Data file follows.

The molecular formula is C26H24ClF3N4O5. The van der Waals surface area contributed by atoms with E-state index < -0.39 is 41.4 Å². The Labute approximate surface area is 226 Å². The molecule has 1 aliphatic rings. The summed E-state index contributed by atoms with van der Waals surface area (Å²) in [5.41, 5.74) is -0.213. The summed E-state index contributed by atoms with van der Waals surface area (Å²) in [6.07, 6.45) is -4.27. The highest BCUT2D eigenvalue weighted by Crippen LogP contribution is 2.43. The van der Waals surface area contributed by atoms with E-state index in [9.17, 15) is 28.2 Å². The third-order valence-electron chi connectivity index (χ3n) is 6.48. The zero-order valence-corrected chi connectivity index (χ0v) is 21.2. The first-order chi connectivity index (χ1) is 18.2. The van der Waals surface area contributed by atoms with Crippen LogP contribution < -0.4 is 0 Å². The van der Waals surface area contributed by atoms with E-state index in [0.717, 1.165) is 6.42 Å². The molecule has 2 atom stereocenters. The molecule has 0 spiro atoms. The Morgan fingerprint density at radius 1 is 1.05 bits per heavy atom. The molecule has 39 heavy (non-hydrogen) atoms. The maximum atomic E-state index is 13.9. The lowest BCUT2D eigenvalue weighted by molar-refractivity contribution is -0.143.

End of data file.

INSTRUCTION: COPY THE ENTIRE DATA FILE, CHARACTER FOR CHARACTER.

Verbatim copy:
The molecular formula is C26H24ClF3N4O5. The van der Waals surface area contributed by atoms with E-state index < -0.39 is 41.4 Å². The Labute approximate surface area is 226 Å². The molecule has 1 aliphatic rings. The summed E-state index contributed by atoms with van der Waals surface area (Å²) in [5.41, 5.74) is -0.213. The summed E-state index contributed by atoms with van der Waals surface area (Å²) in [6.07, 6.45) is -4.27. The highest BCUT2D eigenvalue weighted by Crippen LogP contribution is 2.43. The van der Waals surface area contributed by atoms with E-state index in [9.17, 15) is 28.2 Å². The third-order valence-electron chi connectivity index (χ3n) is 6.48. The zero-order valence-corrected chi connectivity index (χ0v) is 21.2. The first-order chi connectivity index (χ1) is 18.2. The van der Waals surface area contributed by atoms with Crippen LogP contribution < -0.4 is 0 Å². The van der Waals surface area contributed by atoms with E-state index in [0.717, 1.165) is 6.42 Å². The molecule has 2 atom stereocenters. The molecule has 0 spiro atoms. The Morgan fingerprint density at radius 1 is 1.05 bits per heavy atom. The molecule has 39 heavy (non-hydrogen) atoms. The maximum atomic E-state index is 13.9. The lowest BCUT2D eigenvalue weighted by molar-refractivity contribution is -0.143.